And that has been the way of the last 10 or more years. Put it off. Preferably until someone else will have to deal with it.

But neither the NHS nor social care industry can wait. More importantly, nor can older people trapped in hospital beds, in underfunded care homes or receiving inadequate care at home. Crisis is perhaps a rather overused term, but the social care crisis is now real.

Middleton Hall is fortunate in having customers who recognise that they want quality and are prepared to pay for it. But that is only part of the market. Those who do not have that choice are being ill served by our political masters.

History suggests that no government is really prepared to deal with the problem. And with a five year (or less when that is more convenient) election cycle, it is always too easy to find a way of putting it off. So let’s not have more reports or commissions. Let’s have some courage.

Courage for a cross party agreement, not an election gimmick. Courage to face up to the uncomfortable truth.

The truth that we can no longer afford to maintain either the NHS or social care without either accepting that many of us will have to pay more tax or many of us will have to pay for our care.

So party leaders – how about some real leadership? Never mind the election gimmicks and whether someone has the right charisma or dress sense to be Prime Minister but how about someone prepared to speak the truth. We cannot have a low tax economy and high quality public services – especially with something as important as social and health care.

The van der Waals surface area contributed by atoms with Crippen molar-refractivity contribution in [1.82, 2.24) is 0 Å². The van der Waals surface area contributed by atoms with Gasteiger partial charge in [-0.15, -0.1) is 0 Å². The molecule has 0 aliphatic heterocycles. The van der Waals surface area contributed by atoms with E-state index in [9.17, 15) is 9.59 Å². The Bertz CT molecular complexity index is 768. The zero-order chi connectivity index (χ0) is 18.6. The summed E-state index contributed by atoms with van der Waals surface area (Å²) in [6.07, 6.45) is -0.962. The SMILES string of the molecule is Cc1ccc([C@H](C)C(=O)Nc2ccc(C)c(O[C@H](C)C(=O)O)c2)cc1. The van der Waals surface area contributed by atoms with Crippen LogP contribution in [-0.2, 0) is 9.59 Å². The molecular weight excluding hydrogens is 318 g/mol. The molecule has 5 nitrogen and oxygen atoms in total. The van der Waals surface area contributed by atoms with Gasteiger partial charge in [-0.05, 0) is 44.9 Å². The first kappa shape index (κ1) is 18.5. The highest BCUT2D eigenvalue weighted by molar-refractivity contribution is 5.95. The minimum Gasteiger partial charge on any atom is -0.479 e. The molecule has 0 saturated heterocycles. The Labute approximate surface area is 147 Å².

No more vague promises or putting it off. Just be honest with we electors.

Parties and Profit

How do you measure success? Bottom line profit? Achieving targets? Company growth?

Of course, financial results are incredibly important to all businesses but that is not really how I judge whether Middleton Hall is successful. If I ever have any doubts about success, I find going to a party a good test.

I have recently attended three parties at Middleton Hall – our annual Fun Day, Middleton Court’s celebration of 10 years since opening and as a guest at the party that one of our Middleton Woods residents throws each year. My fellow director Lesley also enjoyed attending the Middleton Oaks summer party on Saturday. It is at those events that I really get a sense of what we are achieving at Middleton Hall.